We are fortunate to live in the same state (Ohio) as the country's largest supplier of vulcanized rubber is manufactured. Every week we make the 25 minute drive to pick up our rubber. The owner took me and my husband, Rick, around the plant for an extensive tour and explained everything in great detail. I will be giving a Reader's Digest version of how rubber is made so you can see all the work that goes into every rubber stamp that is made for your passion...stamping!
This picture shows the ingredients that are used to make batches of rubber.
Here are the measured out amounts of supplies needed to make a batch of rubber, which includes natural rubber, clay, zinc oxide, curing agents.
Here we have raw, natural rubber before being mixed with the other ingredients.
This machine is a mix mill with two 60" long rolls, side by side horizontally with a gap of 1/4" to 1/2"separating them; each moving in opposite directions. The natural rubber and the powdered ingredients are added and mixed up. The rubber starts mixing and starts out yellowish, until the coloring pigment is added.
Here the worker has added the pigment, and the rubber is mixed, blended and rolled for a long time. He will cut the rubber, it will fall down and be thrown back to stretch it again several times.
The batch is almost ready as it has a uniform texture and color.
The rubber is cut into long sections and hung on racks so it can cool down.
This next machine is the calender and it used for rolling out the rubber to the desired width and thickness. It is run through several areas of the machine to thin it out as much as needed.
Here a worker is applying the powder/dust on the rolls right after the calendering operation. The powder will assure a smooth surface, assist in dissipating heat build up in calendering and assist in the molding operation.
Completed batches of rubber are stored in this area until they are needed to be thinned and rolled out in the calender.
Here is our rubber which is Orchid! It is our signature color that is made special just for us!
Once the rubber is complete, it is kept in the cooler until ready to be used for rubber plate pressings.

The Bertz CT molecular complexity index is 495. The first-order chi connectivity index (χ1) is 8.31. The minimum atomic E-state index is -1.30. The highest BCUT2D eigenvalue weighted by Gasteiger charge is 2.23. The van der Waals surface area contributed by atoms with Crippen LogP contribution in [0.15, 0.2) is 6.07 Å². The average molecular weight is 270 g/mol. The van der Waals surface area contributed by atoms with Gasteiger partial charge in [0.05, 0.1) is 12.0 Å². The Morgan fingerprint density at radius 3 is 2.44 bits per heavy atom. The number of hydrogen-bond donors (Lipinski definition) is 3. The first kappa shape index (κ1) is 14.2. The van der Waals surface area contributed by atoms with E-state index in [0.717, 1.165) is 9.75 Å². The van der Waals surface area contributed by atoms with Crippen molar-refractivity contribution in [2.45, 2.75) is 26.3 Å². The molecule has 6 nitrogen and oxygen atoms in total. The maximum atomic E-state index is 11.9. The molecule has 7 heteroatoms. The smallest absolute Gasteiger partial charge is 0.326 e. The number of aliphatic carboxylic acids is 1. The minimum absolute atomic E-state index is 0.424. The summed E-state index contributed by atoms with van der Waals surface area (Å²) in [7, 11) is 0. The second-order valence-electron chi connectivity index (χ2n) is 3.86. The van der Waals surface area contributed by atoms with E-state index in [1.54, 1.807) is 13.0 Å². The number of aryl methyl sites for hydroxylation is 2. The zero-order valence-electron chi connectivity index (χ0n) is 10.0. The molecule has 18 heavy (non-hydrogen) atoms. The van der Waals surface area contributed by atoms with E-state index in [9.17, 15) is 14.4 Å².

Once a stamp set is designed, I order it and it is made into a magnesium plate.
(made in Michigan). This one shown here is a very old plate, our first stamp set ever....Light of the World! The magnesium plate is layered with the green board, called the Matrix, and pressed in a very hot vulcanizer, and the matrix board them becomes the mold that is used to press the rubber sheets.
This is one of 2 industrial sized vulcanizers. The matrix boards, with sheets of rubber layed on top, are placed on the metal surface, and inserted into the vulcanizer. Two metal plates, called platens, are then pressed together with a hydraulic press for about 10 minutes. The combination of the high heat and the pressure makes the rubber "melt" and form into the mold, and rubber stamp set sheets are made!
Here we have the girls cutting our rubber sheets of stamps sets into separate stamps. They use scroll saws with special blades to cut the rubber.
A close-up of Cheryl cutting apart a stamp set.
Once we receive the order, Josh will ship it out to you!
I hope you enjoyed learning how rubber and rubber stamps are made!
All of us at Divinity Designs are so thankful for all our customers, whether you have ordered online, bought from us at a stamp show or attended one of our classes and mini shows! Our schedules are listed on the website HERE and HERE.
Be sure to check out our 2014 Anniversary Blog Hop on Monday, March 17, 2014, where we will showcase our yearly anniversary sets. My fabulous Design Team have submitted scripture verses, quote and sentiments for 4 new fabulous sets! We will have PRIZES!! See you then!